The people at the hotel were always interesting. The hotel staff was always very pleasant (ah, the freckled blue-eyed blonde and the brunette-redhead) and we got to know each other well. Every few days we’d get a crop of new guests. Beginning on the second week we had a group of track & field people in for the Amsterdam Open. Quite a few were participating in the pole vault as their rental SUVs all had long tubes for their poles. There were many fit young girls there, some from the states, but sadily no Allison. I discovered on random nights starting around 11:30-12:30 after the last trams ran, the hotel bar exploded with action. Tons of young people filling up the place, lobby, and front patio seating, all hanging out chattering away. I had a short lived, bizzare fling with an Italian girl I met at the hotel. I would say it was memorable, but I’m committing it to memory here so I can remember it two years from now for a chuckle.

Food Almost all food we had was good if not great. Here’s my laundry list of food reviews:

Krokets are the Nederlandse answer to artery clogging goodness; they’re rolls of minced lamb meat, gravy, breaded and deep fried. Put it between two buns and you have a broodje kroket.

New York Pizza on Leidstraat was great, like having a Homeslice Pizza in Amsterdam. Tandoori chicken pizza was certainly damn tasty.

The Dutch seem to like their beef cooked rare. At a Dutch-food restaurant, the biefstuk I ordered cooked “medium” was what you’d get if you ordered “rare” in the states. Their mussels were super. At another Argentenian steakhouse by the red light district, I had a great steak, but it too was a bit on the rare side. Also notably, the waitress had the most amazing smooth, tan, full cleavage, rawr.

Vlaamse frites (french fries) were always great; freshly cooked, dusted with salt and smothered in frietssaus (mayonaise). They shouldn’t be a meal on their own, but the portions are huge, even for a “small”.

We visited Kantjil & de Tijger twice. The first time was good, on the second visit the service was incredibly slow even by European standards. Both times I had the nasi goreng Kantjil (fried rice, pork kebabs, stewed beef, vegetables). It was tasty and a lot to eat. Neverthless, probably won’t go back.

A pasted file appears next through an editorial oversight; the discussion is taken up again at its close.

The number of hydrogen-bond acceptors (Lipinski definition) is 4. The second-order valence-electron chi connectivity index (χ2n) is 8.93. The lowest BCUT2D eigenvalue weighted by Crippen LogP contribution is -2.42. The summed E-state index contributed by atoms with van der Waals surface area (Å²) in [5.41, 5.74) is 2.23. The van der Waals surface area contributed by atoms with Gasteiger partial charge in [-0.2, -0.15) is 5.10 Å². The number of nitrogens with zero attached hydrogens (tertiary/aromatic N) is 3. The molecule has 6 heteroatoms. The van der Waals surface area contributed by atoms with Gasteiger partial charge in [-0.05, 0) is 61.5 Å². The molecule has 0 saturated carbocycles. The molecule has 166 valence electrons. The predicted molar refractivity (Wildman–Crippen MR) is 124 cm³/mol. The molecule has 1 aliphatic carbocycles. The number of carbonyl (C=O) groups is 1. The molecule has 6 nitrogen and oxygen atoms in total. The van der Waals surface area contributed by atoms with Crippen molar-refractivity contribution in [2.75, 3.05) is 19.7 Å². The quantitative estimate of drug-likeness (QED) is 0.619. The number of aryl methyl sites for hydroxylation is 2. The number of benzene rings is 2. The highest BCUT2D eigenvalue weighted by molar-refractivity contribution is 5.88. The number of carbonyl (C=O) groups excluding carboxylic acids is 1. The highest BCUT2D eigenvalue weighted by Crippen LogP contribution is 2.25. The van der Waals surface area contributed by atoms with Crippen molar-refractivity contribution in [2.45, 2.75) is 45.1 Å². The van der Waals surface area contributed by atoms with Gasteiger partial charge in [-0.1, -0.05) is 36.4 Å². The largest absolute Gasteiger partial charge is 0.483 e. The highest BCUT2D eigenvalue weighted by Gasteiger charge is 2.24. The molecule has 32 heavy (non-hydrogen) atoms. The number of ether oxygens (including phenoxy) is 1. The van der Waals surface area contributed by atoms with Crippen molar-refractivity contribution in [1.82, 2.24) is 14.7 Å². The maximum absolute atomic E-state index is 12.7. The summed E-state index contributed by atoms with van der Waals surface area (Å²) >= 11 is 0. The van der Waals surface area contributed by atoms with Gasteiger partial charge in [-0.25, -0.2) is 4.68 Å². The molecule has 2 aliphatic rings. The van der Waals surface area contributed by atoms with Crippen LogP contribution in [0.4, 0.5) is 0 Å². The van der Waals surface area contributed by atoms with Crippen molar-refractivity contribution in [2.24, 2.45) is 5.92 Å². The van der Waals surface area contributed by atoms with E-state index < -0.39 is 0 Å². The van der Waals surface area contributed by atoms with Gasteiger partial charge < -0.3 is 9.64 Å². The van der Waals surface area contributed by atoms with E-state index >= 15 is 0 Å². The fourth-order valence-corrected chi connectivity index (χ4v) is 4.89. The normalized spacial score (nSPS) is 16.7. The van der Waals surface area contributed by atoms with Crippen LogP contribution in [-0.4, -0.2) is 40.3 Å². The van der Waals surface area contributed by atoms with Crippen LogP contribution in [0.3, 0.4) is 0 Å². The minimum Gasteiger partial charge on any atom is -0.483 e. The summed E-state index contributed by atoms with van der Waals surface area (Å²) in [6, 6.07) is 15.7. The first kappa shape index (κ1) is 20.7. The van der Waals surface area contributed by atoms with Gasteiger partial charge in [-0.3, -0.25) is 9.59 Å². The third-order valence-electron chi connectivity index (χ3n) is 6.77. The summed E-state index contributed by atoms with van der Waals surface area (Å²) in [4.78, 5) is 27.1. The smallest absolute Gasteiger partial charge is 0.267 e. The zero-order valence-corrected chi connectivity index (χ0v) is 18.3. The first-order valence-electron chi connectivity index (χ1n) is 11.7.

A popular lunch stop was Tig Barra on Overtoom. Prepare for a two hour lunch, but the food was always very good. Apparently Expedia.com ranks it as the #2 Irish food cafe in Europe outside of Ireland.

We tended to mix breakfast up a bit. Some mornings we went to a small sandwich shop on Middenweg where a very accommodating woman cooked us up basically a modified uitsmijter, fried egg, cheese, ham in a small loaf of wheat bread.

On the last week of the trip we visited Bagels & Beans a few times for breakfast. They have bagels the way they should be, hard and crunchy on the outside and very soft on the inside. In the US, they’re hard as a rock all the way through. It’s also the only place I was able to get tea with honest to god loose leaf tea in a teabag and not shitty powder.

I’m not a fan of Dutch pannekoeken (pancakes). It’s basically a large, dinner plate-sized crepe, about 1/8″ thick. You fold it up like a soft shelled taco and eat it that way. Perhaps next time I should take my griddle and make my own.

The Chinese food we had at a place on Middenweg was outstanding. It was still the same o’ beef+broccoli or chicken, except it had an order of magnitude more flavor to it. They always made interesting garnish for us, once it was flowers made from radish, another was a little smiling turtle carved from a huge carrot. Also a great place to rack up a 100 euro lunch for three people.

It was difficult to find good tea. The Chinese place served great jasmine tea, Bagels & Beans had a selection of good tea bags. Other places served up uninteresting generic tea bags. “Lipton Iced Tea” was horrible, it was basically (it probably really was) powdered instant tea in a bottle.

We steered away from the Tex-Mex places. They were always empty which usually serves as a sign that it’s not good. We did read about a Mexican place that promised to serve interior Mexican food, operated by two brothers from Mexico. It sounded promising, like something we’d find in Austin. We never made it, but it’s on my list to give a try.

Our favorite eetcafe was De Beiaard. We considered it to be right in our back yard since it was just up the 2 tram at Spui. Grolsch was heavenly to drink. They had two hot sassy, fun blonde waitresses. At night in quiet corners the mice would come out and eat discarded food off the floor. That’s what really sold the place to us, it’s just not something you normally see.

Europub at Dam Square was a decent place to hang out late at night. By then the Brits were pretty drunk and singing along with their music.

I’m hooked on Bojo’s Ayam curry. Eat the chicken, dump the rice in the curry, then dump in the prawn crackers, eat until nothing is left. In total I went there four times to eat. The last time I went on Wednesday I said farewell to my usual server and chatted over dinner with a couple from Wisconsin who were in Europe for the first time, on the last leg of their Paris-Brussels-Amsterdam trip.

Girls So many outstandingly friendly attractive girls. The random hot 6′ blonde waiting on the jetway when arriving. Tanya, the freckled blonde with piercing blue eyes at the hotel. The brunette at the hotel. The blonde working at the first Argentenian steak house; food was horrible but her pressed white linen shirt and black choker made her so hot. The sales girl working at the KPN phone store, so cheery, always at least waved to us when we came in. The small, yet curvy brunette at Sky Sports wearing the tight cyan shirt and tight pants that hung off her hips which planted nice thoughts. Nice smelling French girls. The two waitresses at De Beiaard. The waitress with the superb rack at the second Argentenian steak house who hated us asking questions about the menu. The very leggy Czech girl we saw on Amstelveensweg. The two Austrailian girls we met at Sky Sports who had a travelling juggling(?) show (which we later saw), who claim Michigan is the KKK capital of the world.